Daily State of the Markets
Good Morning. The popular press was all over the fact that yesterday's bounce higher in the stock market put an end to the first six-day losing since the dark days of the Credit Crisis bear market. And while I may be interpreting the message wrong, it felt like several sources were implying that the rally also meant an end to the corrective phase was at hand. However, the key question after a day like Thursday is this: Did anything happen to change the environment?
Any market analyst worth their keyboard knew that stocks were oversold and that the market sentiment had become dour. And most everybody who watches the game closely knew that this type of condition generally (but not always) produces a rebound at some point. So, now that we got the requisite oversold bounce, the questions that need to be asked include: Was there any news that impacts or changes the current environment? Are the reasons for the decline still intact? Were there signs of short-covering or any "real" buying? And finally, how was the action around important technical levels on the charts?
So let's see... On the news front, there were no obvious catalysts to make traders sit up and say, "Hey, we've got it wrong - Buy 'em!" The jobless claims were below expectations and still comfortably over the 400K level. Thus, that's a minus. The Trade Deficit did come in better than expected and was touted as a positive. However, my first reaction was, "Really? When was the last time anybody cared about that number?" In addition, if you actually read the report, it became clear that the reason for the improvement in the trade deficit was the supply chain interruptions in Japan - which isn't likely to last very long. Next, was Wholesale Inventories, which was also below the estimates. So, this too was a minus.
However, there were some items that seemed to perk up the spirits of traders yesterday. First there were the comments from the ECB. And while you had to read between the lines and draw your own conclusions, the message from the ECB was viewed as being constructive. The central bank said it would provide unlimited liquidity to the banks in the region and although there was talk of a rate hike in July, the ECB did not increase its inflation target for the rest of 2011. Thus, one could argue that Trichet & Co. might be backing off their hawkish stance - at least temporarily.
There was also a fair amount of chatter about the outlook for Greece yesterday. And since the current decline is being sponsored by a "soft patch" in the U.S. and the uncertainty over Greece, this remains a hot topic. While there was no clarification on the subject, one does get the impression that the powers-that-be in Europe aren't going to let this situation get out of hand. Thus, any resolution here would be worth a nice pop to the upside for stocks around the globe.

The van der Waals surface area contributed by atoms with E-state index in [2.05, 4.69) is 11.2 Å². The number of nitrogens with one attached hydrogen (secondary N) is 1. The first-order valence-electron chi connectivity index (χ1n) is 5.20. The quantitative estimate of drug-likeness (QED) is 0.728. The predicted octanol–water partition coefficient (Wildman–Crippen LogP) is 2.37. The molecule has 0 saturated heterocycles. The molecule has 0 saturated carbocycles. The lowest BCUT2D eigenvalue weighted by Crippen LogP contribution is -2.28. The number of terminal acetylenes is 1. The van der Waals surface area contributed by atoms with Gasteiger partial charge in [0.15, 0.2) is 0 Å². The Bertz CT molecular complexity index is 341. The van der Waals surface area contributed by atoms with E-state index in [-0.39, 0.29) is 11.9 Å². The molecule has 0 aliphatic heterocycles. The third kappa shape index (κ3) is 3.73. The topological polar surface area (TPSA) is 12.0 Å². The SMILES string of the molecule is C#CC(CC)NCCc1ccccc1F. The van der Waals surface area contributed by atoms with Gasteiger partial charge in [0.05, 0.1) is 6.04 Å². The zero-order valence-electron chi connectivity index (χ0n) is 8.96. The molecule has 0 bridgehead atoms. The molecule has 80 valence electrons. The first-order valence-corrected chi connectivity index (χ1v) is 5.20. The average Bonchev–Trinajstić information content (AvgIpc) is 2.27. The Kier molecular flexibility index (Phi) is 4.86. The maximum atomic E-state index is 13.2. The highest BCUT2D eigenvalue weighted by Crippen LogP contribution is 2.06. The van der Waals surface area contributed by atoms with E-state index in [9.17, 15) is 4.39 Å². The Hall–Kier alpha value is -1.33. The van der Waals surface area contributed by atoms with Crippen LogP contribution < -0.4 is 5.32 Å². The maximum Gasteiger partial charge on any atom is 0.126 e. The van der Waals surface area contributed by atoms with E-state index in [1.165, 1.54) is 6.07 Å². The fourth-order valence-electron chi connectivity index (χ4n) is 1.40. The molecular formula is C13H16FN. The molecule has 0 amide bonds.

Getting back to the question at hand, it is safe to say that the Dow did manage to break an ugly losing streak. However, we're going to suggest that nothing really occurred to alter the reasoning behind the decline. And the "action" around the S&P's 150-day moving average wasn't terribly inspiring either (although that could quickly change). As such, it is my humble opinion that we're back to the title of yesterday's missive: How Much is Enough?
The one thing that did appear to change yesterday is that the calls for QE3 grew louder and more frequent. Whereas the idea of Bernanke's gang buying more bonds was all but dead a few weeks back, it now appears that there is a growing chorus for the FOMC to once again ride in on their white horses and push stock prices higher. Personally, I don't think the data warrants such a move. However, should the economic reports start to take a turn for the worse; well, we just might see Mr. Bernanke choose to take out another insurance policy on the economic recovery.
So, despite the fact that stocks remain oversold and the bulls might deserve some further upside, it is probably best to remain cautious at the present time. Remember, this bull market is now in its third year and as of April 29th; the S&P had doubled in value (+101.5%) from the March 9, 209 low. I'm just saying...
Turning to this morning... Concerns about Greece continue to be the focus as there did not appear to be any momentum created by yesterday's bounce on Wall Street. Given that it is a summear Friday, things could definitely pick up as the day progresses. But so far at least, it looks like a soft open.
On the Economic front... The government reported that Import Prices for the month of May rose by +0.2%, which was above the consensus for an decline of -0.7%.Export prices also rose by +0.2%, which was below last month’s revised level of +0.9%.
Thought for the day... Best of luck on this Friday and be sure to enjoy the weekend!
For more of Mr. Moenning's commentary, market analysis, and portfolio ideas, visis TopStockPortfolios.com
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